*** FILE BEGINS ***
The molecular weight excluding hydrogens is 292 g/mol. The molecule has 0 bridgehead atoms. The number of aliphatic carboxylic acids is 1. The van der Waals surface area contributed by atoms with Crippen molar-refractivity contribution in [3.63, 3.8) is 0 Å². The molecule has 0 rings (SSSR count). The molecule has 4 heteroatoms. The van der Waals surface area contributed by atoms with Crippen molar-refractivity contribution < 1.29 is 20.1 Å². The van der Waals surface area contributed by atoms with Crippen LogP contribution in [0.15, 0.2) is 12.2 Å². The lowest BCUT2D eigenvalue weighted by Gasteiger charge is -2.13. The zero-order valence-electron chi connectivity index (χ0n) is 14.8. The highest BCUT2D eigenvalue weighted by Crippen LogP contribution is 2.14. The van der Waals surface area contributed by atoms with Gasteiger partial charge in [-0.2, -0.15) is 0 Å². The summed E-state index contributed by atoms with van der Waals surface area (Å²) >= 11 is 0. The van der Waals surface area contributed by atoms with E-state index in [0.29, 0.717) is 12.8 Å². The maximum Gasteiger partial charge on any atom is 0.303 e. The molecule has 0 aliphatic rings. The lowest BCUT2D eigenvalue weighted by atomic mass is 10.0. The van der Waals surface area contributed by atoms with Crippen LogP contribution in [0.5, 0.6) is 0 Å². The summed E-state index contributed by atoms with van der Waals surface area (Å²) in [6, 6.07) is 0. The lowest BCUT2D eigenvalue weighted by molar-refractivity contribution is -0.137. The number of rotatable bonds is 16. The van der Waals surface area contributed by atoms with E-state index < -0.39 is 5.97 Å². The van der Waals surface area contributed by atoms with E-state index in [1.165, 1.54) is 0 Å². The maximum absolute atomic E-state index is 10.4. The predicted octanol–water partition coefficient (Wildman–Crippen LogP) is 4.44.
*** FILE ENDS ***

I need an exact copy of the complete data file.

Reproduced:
The molecular weight excluding hydrogens is 292 g/mol. The molecule has 0 bridgehead atoms. The number of aliphatic carboxylic acids is 1. The van der Waals surface area contributed by atoms with Crippen molar-refractivity contribution in [3.63, 3.8) is 0 Å². The molecule has 0 rings (SSSR count). The molecule has 4 heteroatoms. The van der Waals surface area contributed by atoms with Crippen molar-refractivity contribution < 1.29 is 20.1 Å². The van der Waals surface area contributed by atoms with Crippen LogP contribution in [0.15, 0.2) is 12.2 Å². The lowest BCUT2D eigenvalue weighted by Gasteiger charge is -2.13. The zero-order valence-electron chi connectivity index (χ0n) is 14.8. The highest BCUT2D eigenvalue weighted by Crippen LogP contribution is 2.14. The van der Waals surface area contributed by atoms with Gasteiger partial charge in [-0.2, -0.15) is 0 Å². The summed E-state index contributed by atoms with van der Waals surface area (Å²) >= 11 is 0. The van der Waals surface area contributed by atoms with E-state index in [0.29, 0.717) is 12.8 Å². The maximum Gasteiger partial charge on any atom is 0.303 e. The molecule has 0 aliphatic rings. The lowest BCUT2D eigenvalue weighted by atomic mass is 10.0. The van der Waals surface area contributed by atoms with Crippen LogP contribution in [0.5, 0.6) is 0 Å². The summed E-state index contributed by atoms with van der Waals surface area (Å²) in [6, 6.07) is 0. The lowest BCUT2D eigenvalue weighted by molar-refractivity contribution is -0.137. The number of rotatable bonds is 16. The van der Waals surface area contributed by atoms with E-state index < -0.39 is 5.97 Å². The van der Waals surface area contributed by atoms with E-state index in [1.165, 1.54) is 0 Å². The maximum absolute atomic E-state index is 10.4. The predicted octanol–water partition coefficient (Wildman–Crippen LogP) is 4.44.